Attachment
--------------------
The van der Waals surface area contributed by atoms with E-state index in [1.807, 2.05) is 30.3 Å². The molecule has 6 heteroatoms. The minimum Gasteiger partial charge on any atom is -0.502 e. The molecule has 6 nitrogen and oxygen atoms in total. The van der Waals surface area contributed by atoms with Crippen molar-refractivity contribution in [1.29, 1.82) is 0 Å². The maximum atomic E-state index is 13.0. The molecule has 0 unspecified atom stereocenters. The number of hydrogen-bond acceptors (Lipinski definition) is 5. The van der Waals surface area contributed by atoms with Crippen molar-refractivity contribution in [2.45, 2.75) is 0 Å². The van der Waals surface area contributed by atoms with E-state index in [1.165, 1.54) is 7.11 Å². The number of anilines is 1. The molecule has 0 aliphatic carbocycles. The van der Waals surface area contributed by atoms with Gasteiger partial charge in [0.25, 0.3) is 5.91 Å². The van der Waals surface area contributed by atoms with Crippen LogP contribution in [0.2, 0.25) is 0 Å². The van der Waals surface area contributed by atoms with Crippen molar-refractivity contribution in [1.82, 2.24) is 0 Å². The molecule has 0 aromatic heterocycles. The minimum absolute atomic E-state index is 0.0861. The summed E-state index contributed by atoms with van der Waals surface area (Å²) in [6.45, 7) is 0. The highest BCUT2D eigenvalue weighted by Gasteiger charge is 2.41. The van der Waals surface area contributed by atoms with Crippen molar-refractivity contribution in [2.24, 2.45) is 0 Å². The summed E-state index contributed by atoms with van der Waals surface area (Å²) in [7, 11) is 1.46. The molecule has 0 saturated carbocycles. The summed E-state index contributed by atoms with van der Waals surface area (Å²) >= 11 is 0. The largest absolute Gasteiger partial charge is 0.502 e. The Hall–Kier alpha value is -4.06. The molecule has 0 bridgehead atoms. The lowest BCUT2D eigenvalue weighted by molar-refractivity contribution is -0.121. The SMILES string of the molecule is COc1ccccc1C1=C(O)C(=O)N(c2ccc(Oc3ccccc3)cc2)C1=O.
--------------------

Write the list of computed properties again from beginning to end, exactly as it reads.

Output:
The van der Waals surface area contributed by atoms with E-state index in [1.807, 2.05) is 30.3 Å². The molecule has 6 heteroatoms. The minimum Gasteiger partial charge on any atom is -0.502 e. The molecule has 6 nitrogen and oxygen atoms in total. The van der Waals surface area contributed by atoms with Crippen molar-refractivity contribution in [1.29, 1.82) is 0 Å². The maximum atomic E-state index is 13.0. The molecule has 0 unspecified atom stereocenters. The number of hydrogen-bond acceptors (Lipinski definition) is 5. The van der Waals surface area contributed by atoms with Crippen molar-refractivity contribution in [2.45, 2.75) is 0 Å². The van der Waals surface area contributed by atoms with E-state index in [1.165, 1.54) is 7.11 Å². The number of anilines is 1. The molecule has 0 aliphatic carbocycles. The van der Waals surface area contributed by atoms with Gasteiger partial charge in [0.25, 0.3) is 5.91 Å². The van der Waals surface area contributed by atoms with Crippen LogP contribution in [0.2, 0.25) is 0 Å². The van der Waals surface area contributed by atoms with Crippen molar-refractivity contribution in [1.82, 2.24) is 0 Å². The molecule has 0 aromatic heterocycles. The minimum absolute atomic E-state index is 0.0861. The summed E-state index contributed by atoms with van der Waals surface area (Å²) in [6.45, 7) is 0. The highest BCUT2D eigenvalue weighted by Gasteiger charge is 2.41. The van der Waals surface area contributed by atoms with Crippen molar-refractivity contribution in [2.24, 2.45) is 0 Å². The summed E-state index contributed by atoms with van der Waals surface area (Å²) in [7, 11) is 1.46. The molecule has 0 saturated carbocycles. The summed E-state index contributed by atoms with van der Waals surface area (Å²) >= 11 is 0. The largest absolute Gasteiger partial charge is 0.502 e. The Hall–Kier alpha value is -4.06. The molecule has 0 bridgehead atoms. The lowest BCUT2D eigenvalue weighted by molar-refractivity contribution is -0.121. The SMILES string of the molecule is COc1ccccc1C1=C(O)C(=O)N(c2ccc(Oc3ccccc3)cc2)C1=O.